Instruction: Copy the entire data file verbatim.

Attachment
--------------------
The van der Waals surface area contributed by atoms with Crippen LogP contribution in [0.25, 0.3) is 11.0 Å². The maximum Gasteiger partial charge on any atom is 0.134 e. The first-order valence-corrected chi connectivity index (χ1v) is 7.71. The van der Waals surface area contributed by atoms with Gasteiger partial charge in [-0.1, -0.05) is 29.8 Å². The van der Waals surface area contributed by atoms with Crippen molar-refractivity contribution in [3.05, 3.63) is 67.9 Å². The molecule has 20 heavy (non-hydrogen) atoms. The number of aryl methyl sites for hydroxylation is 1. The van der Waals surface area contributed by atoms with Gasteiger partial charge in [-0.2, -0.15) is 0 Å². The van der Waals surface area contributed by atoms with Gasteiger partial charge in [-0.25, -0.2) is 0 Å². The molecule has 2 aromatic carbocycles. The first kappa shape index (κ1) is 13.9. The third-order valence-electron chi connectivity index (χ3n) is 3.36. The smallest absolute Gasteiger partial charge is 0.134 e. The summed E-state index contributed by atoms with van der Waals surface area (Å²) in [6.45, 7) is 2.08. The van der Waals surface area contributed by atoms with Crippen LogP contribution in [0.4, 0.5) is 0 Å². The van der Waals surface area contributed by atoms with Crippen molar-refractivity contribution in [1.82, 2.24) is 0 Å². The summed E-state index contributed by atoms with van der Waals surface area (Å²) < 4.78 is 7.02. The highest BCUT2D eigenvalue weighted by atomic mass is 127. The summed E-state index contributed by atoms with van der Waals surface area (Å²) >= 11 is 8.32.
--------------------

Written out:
The van der Waals surface area contributed by atoms with Crippen LogP contribution in [0.25, 0.3) is 11.0 Å². The maximum Gasteiger partial charge on any atom is 0.134 e. The first-order valence-corrected chi connectivity index (χ1v) is 7.71. The van der Waals surface area contributed by atoms with Gasteiger partial charge in [-0.1, -0.05) is 29.8 Å². The van der Waals surface area contributed by atoms with Crippen molar-refractivity contribution in [3.05, 3.63) is 67.9 Å². The molecule has 20 heavy (non-hydrogen) atoms. The number of aryl methyl sites for hydroxylation is 1. The van der Waals surface area contributed by atoms with Gasteiger partial charge in [-0.2, -0.15) is 0 Å². The van der Waals surface area contributed by atoms with Gasteiger partial charge in [-0.25, -0.2) is 0 Å². The molecule has 2 aromatic carbocycles. The first kappa shape index (κ1) is 13.9. The third-order valence-electron chi connectivity index (χ3n) is 3.36. The smallest absolute Gasteiger partial charge is 0.134 e. The summed E-state index contributed by atoms with van der Waals surface area (Å²) in [6.45, 7) is 2.08. The van der Waals surface area contributed by atoms with Crippen LogP contribution in [0.4, 0.5) is 0 Å². The van der Waals surface area contributed by atoms with Crippen molar-refractivity contribution in [1.82, 2.24) is 0 Å². The summed E-state index contributed by atoms with van der Waals surface area (Å²) < 4.78 is 7.02. The highest BCUT2D eigenvalue weighted by atomic mass is 127. The summed E-state index contributed by atoms with van der Waals surface area (Å²) >= 11 is 8.32.